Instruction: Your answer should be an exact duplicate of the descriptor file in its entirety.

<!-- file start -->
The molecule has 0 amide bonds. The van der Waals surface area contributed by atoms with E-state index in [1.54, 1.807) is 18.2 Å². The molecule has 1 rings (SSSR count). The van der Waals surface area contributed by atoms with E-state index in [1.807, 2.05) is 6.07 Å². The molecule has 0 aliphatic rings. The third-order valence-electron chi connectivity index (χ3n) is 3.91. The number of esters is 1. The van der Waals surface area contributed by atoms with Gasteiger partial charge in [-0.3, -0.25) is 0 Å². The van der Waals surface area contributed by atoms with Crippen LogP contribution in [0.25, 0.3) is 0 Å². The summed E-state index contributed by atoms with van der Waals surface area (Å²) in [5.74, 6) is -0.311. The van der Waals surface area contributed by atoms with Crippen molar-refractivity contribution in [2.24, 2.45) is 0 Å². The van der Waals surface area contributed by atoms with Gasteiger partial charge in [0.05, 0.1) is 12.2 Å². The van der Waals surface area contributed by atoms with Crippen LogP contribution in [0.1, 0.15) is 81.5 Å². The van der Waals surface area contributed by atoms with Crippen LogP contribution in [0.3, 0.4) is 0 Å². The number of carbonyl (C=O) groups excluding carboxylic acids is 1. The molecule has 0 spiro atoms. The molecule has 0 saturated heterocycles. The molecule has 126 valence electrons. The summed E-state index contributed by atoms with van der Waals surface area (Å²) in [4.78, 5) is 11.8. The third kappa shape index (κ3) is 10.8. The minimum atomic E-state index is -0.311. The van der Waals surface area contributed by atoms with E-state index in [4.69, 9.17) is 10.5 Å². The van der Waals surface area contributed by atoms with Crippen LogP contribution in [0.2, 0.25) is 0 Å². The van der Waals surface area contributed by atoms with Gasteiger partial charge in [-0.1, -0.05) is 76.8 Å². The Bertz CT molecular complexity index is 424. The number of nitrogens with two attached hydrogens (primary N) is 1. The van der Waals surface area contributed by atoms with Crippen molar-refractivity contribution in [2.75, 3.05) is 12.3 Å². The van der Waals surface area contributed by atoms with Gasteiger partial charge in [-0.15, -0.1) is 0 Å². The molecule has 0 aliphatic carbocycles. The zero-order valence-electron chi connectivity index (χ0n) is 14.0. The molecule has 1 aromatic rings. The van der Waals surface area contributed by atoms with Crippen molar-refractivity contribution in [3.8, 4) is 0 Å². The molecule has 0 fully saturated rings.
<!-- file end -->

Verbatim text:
The molecule has 0 amide bonds. The van der Waals surface area contributed by atoms with E-state index in [1.54, 1.807) is 18.2 Å². The molecule has 1 rings (SSSR count). The van der Waals surface area contributed by atoms with E-state index in [1.807, 2.05) is 6.07 Å². The molecule has 0 aliphatic rings. The third-order valence-electron chi connectivity index (χ3n) is 3.91. The number of esters is 1. The van der Waals surface area contributed by atoms with Gasteiger partial charge in [-0.3, -0.25) is 0 Å². The van der Waals surface area contributed by atoms with Crippen LogP contribution in [0.25, 0.3) is 0 Å². The summed E-state index contributed by atoms with van der Waals surface area (Å²) in [5.74, 6) is -0.311. The van der Waals surface area contributed by atoms with Crippen molar-refractivity contribution in [2.24, 2.45) is 0 Å². The van der Waals surface area contributed by atoms with Gasteiger partial charge in [0.05, 0.1) is 12.2 Å². The van der Waals surface area contributed by atoms with Crippen LogP contribution in [0.1, 0.15) is 81.5 Å². The van der Waals surface area contributed by atoms with Crippen LogP contribution in [0.3, 0.4) is 0 Å². The number of carbonyl (C=O) groups excluding carboxylic acids is 1. The molecule has 0 spiro atoms. The molecule has 0 saturated heterocycles. The molecule has 126 valence electrons. The summed E-state index contributed by atoms with van der Waals surface area (Å²) in [4.78, 5) is 11.8. The third kappa shape index (κ3) is 10.8. The minimum atomic E-state index is -0.311. The van der Waals surface area contributed by atoms with E-state index in [4.69, 9.17) is 10.5 Å². The van der Waals surface area contributed by atoms with Crippen LogP contribution in [0.2, 0.25) is 0 Å². The van der Waals surface area contributed by atoms with Gasteiger partial charge in [-0.1, -0.05) is 76.8 Å². The Bertz CT molecular complexity index is 424. The number of nitrogens with two attached hydrogens (primary N) is 1. The van der Waals surface area contributed by atoms with Crippen molar-refractivity contribution in [2.75, 3.05) is 12.3 Å². The van der Waals surface area contributed by atoms with Gasteiger partial charge in [-0.15, -0.1) is 0 Å². The molecule has 0 aliphatic carbocycles. The zero-order valence-electron chi connectivity index (χ0n) is 14.0. The molecule has 1 aromatic rings. The van der Waals surface area contributed by atoms with Crippen molar-refractivity contribution in [3.8, 4) is 0 Å². The molecule has 0 fully saturated rings.